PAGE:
Calm personality.
This horse is currently located at the Corral Facility in Hines, Oregon. For more information, contact Patti Wilson at 541/573-4424 or email
Pick up options (by appt): Burns, OR; Elm Creek, NE; Pauls Valley, OK; Piney Woods, MS.
Other pick up options: Martin, TN (12/3); Lake Charles, LA (12/10).

Bidding has not yet begun.


Sex: Gelding Age: 1 Years Height (in hands): 14.1

Necktag #: 0010 Date Captured: 07/13/10
Color: Bay Captured: Cold Springs (OR)

#0010 - 1 yr old bay gelding, captured July 2010 in the Cold Springs Herd, OR.
This horse is currently located at the Corral Facility in Hines, Oregon. For more information, contact Patti Wilson at 541/573-4424 or email
Pick up options (by appt): Burns, OR; Elm Creek, NE; Pauls Valley, OK; Piney Woods, MS.
Other pick up options: Martin, TN (12/3); Lake Charles, LA (12/10).
Bidding has not yet begun.
Sex: Mare Age: 4 Years Height (in hands): 14.3

Necktag #: 9614 Date Captured: 12/15/09
Color: Pinto Captured: Paisley Desert (OR)

#9614 - 4 yr old pinto mare, captured Dec 2009 in the Paisley Desert Herd, OR.
This horse is currently located at the Corral Facility in Hines, Oregon. For more information, contact Patti Wilson at 541/573-4424 or email
Pick up options (by appt): Burns, OR; Elm Creek, NE; Pauls Valley, OK; Piney Woods, MS.
Other pick up options: Martin, TN (12/3); Lake Charles, LA (12/10).
Bidding has not yet begun.

Saturday, October 16, 2010

thoughts on the Mustang Longe Line Futurity

That is one long title!

As I've posted before, the lunge line futurity is going to be held alongside the normal EMM event in Murfreesboro TN for the 2009 yearlings adopted out last year from the previous youth competition.

Allegro and I have been working pretty hard! I won't deny it's been frustrating. The first few months he kept getting sullied up, because he was not at all used to being asked to lung at a circle for any length of time. This was not what I had trained him to do before. Whenever we did lunge before it was with mostly half circles and turnbacks and the idea of walking in a longe line was the least used word of his vocabulary. He's made a lot of progress even though this isn't his foremost talent. Some horses have a natural inclination to move the way that longe line asks for (not that this will be judged exactly on tradition rules) but Allegro's mustangs roots seemed to have a different idea of how to move.

Just recently we had Allegro shod because he had bruised his front foot. It's very frustrating that it was the front foot on his good side because now his former good side had become his weaker side and his former weaker side his stronger side now. He's not much a fan of the shoes. He's been picking his knees up more because of the new feeling (we also have booties on to protect the shoes). I know I'm may be being a bit picky. Just because he's picking his knees up is not a reason to obsess; it'll will probably fix itself once he gets used to them.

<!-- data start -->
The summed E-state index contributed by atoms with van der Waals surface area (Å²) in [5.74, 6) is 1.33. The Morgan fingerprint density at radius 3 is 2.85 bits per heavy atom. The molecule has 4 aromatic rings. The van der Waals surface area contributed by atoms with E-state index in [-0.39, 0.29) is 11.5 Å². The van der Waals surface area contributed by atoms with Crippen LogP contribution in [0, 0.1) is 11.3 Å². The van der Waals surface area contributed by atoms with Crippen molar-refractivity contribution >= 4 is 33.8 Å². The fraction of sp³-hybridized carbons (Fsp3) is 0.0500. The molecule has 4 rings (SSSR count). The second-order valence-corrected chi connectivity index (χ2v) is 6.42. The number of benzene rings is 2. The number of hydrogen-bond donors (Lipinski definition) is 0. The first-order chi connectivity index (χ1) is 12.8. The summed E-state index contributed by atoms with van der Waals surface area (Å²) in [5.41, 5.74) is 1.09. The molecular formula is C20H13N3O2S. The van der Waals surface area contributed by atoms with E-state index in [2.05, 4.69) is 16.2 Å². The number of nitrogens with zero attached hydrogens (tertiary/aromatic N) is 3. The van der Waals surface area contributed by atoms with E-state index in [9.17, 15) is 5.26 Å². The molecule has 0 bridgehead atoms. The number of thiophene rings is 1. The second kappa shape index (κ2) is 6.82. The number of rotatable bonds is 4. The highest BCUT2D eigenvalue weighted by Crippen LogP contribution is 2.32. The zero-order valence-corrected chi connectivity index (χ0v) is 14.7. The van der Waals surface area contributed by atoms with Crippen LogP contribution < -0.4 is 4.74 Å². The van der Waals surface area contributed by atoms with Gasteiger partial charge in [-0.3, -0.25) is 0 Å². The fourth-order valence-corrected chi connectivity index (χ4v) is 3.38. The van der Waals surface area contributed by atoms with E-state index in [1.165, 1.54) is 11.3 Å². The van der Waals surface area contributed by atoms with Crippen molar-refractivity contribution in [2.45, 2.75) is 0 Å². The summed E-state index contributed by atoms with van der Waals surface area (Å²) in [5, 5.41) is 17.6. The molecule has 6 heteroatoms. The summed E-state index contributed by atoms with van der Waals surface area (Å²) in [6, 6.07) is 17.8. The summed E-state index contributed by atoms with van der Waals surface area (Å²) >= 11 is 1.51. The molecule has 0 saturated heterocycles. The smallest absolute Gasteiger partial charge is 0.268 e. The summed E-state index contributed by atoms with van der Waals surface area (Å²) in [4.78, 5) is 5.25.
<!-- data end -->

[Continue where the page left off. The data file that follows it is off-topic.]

I think I learned most of what I know about lungeline from watching YouTube videos. :] It makes good sense

I feel I've really learned a lot from this. For one thing it's good that I was able to work with Allegro entirely on my own for this especially since longe line was something a genuinely had no knowledge on; it was like taking a crash course on how to train and perform lungeline. I doubt I know half the things a profession would tell me about lungeline but no doubt I've learned a lot since working on it. If you work over a 100 days on something every day you are going to have to work not to learn something.

Here's my check list for things I look for in longe line:

  1. Consistent and acurate gaits
  2. An even circle
  3. The handler not "traveling" (having to chase the horse, or having to walk a large circle)
  4. Smooth transitions
  5. Ease of movement
  6. Attentiveness to handler
  7. Style, and overall presentation (longe line isn't riveting exactly so it pays to make it look like more than it is; give it some stage presence!)
  8. Ease of moving into the circle, changing directions, and coming out of the circle.
  9. headset and technically correct gaits (correct lead, not cross firing)

Saturday, September 25, 2010

The real Wild Horses I

I think I've made it fairly clear that American Mustangs aren’t actually wild horses and are actually feral horses descended from domesticated animals that escaped and adapted to life in the wild. There is a few known surviving wild hoses species today one of which is Przewalski's Horse. Unlike the American Mustangs, Przewalski's Horse has never been successfully domesticated and remains a truly wild animal to this day. Other wild equines, include three species of zebra and various subspecies of the African wild ass, onager and kiang.